http://online.wsj.com/article/SB10001424052748703959604576152792748707356.html

    My opinion: don't count on this supposed wave of retirements to open up a slew of opportunities.
     
  16. Feb 17, 2013 #15
    http://www.uthsc.edu/allied/mt/documents/Laboratory%20Science%20Workforce%20Shortage%20Affected%20By%20Baby%20Boomer%20Exits.pdf [Broken]
    There's one. I'm honestly a little weirded out by those of you acting like I'm a lunatic making this all up. I'm not advancing this notion, I merely report that others are talking about it, and people react with suspicion? Care to explain why?
     
    Last edited by a moderator: May 6, 2017
  17. Feb 17, 2013 #16

    StatGuy2000

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    If it is the HR department and their narrow view of what a job is and what a person needs to know that is limiting a firm's ability to hire needed employees, then shouldn't it make sense for such firms to "shake up" their HR departments to ensure that needed positions are filled?
     
  18. Feb 17, 2013 #17

    StatGuy2000

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    On the OP's post, if there is a general skepticism about the upcoming retirement of the baby boomer scientists/engineers in huge numbers, and the subsequent opportunities that would open up for new graduates, then what do the rest of you foresee for the job market for a new graduate with a science/engineering background in the US within the next 2 years?
     
  19. Feb 17, 2013 #18
    Weird, isn't it? I went through the same process. Like, 15 years ago I, somehow, came to the belief that there was a "greying" of physicists and that they would soon see a big shortage. It's nonsense, of course, but when I expressed it myself, I got the same reaction you did.

    And you got more than just suspicion; at least one response was outright hostile. One would almost think you touched a nerve.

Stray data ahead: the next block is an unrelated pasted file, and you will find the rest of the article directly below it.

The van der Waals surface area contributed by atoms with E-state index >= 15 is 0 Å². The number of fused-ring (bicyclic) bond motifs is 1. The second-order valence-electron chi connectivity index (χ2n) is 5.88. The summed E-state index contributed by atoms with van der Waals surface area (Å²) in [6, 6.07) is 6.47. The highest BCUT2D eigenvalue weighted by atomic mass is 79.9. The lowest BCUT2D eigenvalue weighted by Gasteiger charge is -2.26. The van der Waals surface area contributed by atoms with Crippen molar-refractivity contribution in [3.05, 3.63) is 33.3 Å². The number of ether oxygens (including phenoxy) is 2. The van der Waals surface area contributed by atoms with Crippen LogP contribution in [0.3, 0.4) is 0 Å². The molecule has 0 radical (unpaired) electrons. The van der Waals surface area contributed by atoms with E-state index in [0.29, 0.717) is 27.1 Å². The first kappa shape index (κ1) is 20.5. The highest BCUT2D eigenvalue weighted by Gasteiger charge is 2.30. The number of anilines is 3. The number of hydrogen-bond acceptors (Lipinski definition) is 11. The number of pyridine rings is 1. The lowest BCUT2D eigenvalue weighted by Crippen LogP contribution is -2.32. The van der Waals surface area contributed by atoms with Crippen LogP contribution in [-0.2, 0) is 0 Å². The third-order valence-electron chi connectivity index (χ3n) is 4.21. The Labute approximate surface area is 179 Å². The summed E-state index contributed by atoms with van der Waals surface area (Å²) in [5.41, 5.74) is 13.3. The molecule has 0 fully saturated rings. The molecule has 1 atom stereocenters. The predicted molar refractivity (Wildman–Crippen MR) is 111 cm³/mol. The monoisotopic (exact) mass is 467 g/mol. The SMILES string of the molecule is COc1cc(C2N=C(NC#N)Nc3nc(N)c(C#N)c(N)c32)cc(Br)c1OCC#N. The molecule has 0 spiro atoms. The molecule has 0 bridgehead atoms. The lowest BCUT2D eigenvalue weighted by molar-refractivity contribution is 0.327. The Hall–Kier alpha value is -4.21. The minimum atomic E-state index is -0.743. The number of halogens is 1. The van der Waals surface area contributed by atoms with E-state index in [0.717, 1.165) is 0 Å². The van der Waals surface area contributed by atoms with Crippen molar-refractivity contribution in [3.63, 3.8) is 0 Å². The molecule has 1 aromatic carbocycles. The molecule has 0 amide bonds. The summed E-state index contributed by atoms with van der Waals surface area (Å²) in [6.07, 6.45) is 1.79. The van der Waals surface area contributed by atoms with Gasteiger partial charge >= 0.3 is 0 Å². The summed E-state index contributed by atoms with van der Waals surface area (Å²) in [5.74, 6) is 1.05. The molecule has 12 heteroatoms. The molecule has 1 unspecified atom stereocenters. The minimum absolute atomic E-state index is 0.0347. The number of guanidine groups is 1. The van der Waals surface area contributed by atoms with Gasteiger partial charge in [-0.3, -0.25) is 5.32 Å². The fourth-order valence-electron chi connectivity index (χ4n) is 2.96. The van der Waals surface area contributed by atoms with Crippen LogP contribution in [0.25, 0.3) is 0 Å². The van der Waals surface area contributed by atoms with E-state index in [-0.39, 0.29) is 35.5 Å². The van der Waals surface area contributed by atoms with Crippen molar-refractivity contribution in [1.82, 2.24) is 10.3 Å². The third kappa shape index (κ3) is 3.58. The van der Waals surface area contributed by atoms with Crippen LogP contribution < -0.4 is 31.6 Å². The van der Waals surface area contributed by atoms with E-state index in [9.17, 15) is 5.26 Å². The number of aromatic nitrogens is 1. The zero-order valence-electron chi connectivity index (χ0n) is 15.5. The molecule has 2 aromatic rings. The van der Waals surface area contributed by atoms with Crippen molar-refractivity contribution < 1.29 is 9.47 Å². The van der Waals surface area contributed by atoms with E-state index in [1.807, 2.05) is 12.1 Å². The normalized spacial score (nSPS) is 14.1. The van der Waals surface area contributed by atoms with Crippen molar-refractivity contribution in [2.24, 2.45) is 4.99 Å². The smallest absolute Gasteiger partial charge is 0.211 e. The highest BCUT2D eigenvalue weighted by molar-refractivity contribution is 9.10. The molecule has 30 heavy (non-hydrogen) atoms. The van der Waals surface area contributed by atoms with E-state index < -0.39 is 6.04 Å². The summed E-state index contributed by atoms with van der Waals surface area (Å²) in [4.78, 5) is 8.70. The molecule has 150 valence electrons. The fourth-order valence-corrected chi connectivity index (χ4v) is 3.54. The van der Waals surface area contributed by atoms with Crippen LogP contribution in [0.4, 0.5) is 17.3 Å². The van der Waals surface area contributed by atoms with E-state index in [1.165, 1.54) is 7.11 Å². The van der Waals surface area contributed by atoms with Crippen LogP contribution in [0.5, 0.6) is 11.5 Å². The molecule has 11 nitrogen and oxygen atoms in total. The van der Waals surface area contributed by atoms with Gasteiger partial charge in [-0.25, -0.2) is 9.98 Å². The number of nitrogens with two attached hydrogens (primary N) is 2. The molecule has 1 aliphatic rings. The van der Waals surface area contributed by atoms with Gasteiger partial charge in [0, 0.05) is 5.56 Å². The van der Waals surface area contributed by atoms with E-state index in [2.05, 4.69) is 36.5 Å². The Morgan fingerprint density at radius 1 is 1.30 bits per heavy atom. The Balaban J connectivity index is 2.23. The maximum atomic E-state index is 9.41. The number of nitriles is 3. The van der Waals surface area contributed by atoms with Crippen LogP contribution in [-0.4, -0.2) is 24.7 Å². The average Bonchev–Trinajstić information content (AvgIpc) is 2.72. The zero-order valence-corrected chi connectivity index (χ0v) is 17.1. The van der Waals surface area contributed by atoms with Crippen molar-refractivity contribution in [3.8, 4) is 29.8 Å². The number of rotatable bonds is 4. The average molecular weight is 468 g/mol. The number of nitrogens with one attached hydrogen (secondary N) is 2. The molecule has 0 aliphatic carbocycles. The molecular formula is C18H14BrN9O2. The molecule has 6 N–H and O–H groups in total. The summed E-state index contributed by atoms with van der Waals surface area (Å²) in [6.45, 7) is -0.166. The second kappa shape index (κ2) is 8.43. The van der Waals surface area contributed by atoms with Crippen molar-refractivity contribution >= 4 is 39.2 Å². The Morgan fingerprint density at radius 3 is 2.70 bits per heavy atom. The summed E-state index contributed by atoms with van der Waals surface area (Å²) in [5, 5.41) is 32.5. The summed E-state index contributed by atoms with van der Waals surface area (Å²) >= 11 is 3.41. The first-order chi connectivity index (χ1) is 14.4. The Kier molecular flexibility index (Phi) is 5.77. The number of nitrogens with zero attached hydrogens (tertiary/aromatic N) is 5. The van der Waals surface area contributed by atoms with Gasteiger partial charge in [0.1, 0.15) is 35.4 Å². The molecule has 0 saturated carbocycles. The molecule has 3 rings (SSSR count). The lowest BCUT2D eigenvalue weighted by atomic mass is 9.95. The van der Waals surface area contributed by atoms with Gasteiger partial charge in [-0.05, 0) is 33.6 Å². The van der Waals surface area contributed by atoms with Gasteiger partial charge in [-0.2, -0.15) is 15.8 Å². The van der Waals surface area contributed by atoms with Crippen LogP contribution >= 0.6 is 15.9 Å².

20. Feb 17, 2013 #19
    The baby boomers wont live forever nor will they work forever I dont understand the skepticism over a coming influx of retiring baby boomers.

    I could see the skepticism over the opportunities it will open up.
     
  21. Feb 17, 2013 #20

    Choppy

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    A problem that comes up on these and other forums with respect to employment of the graduate training ratio.

    Consider that a professor will on average train roughly ten PhD students over his or her academic career. (I don't know if ten is actually correct - it's just a common guess that seems reasonable.) Of those ten one will eventually replace the professor. A fraction of another will account for growth. Even if you assume a 100% growth rate over a professor's typical career this leaves us with eight leftover PhD graduates. What happens to them?

    The "boomer retirement" proposition, in light of this question, does not appear to lead to any deficiencies of academic bodies. I suspect that the idea commonly arises more out of wishful thinking than from actual data.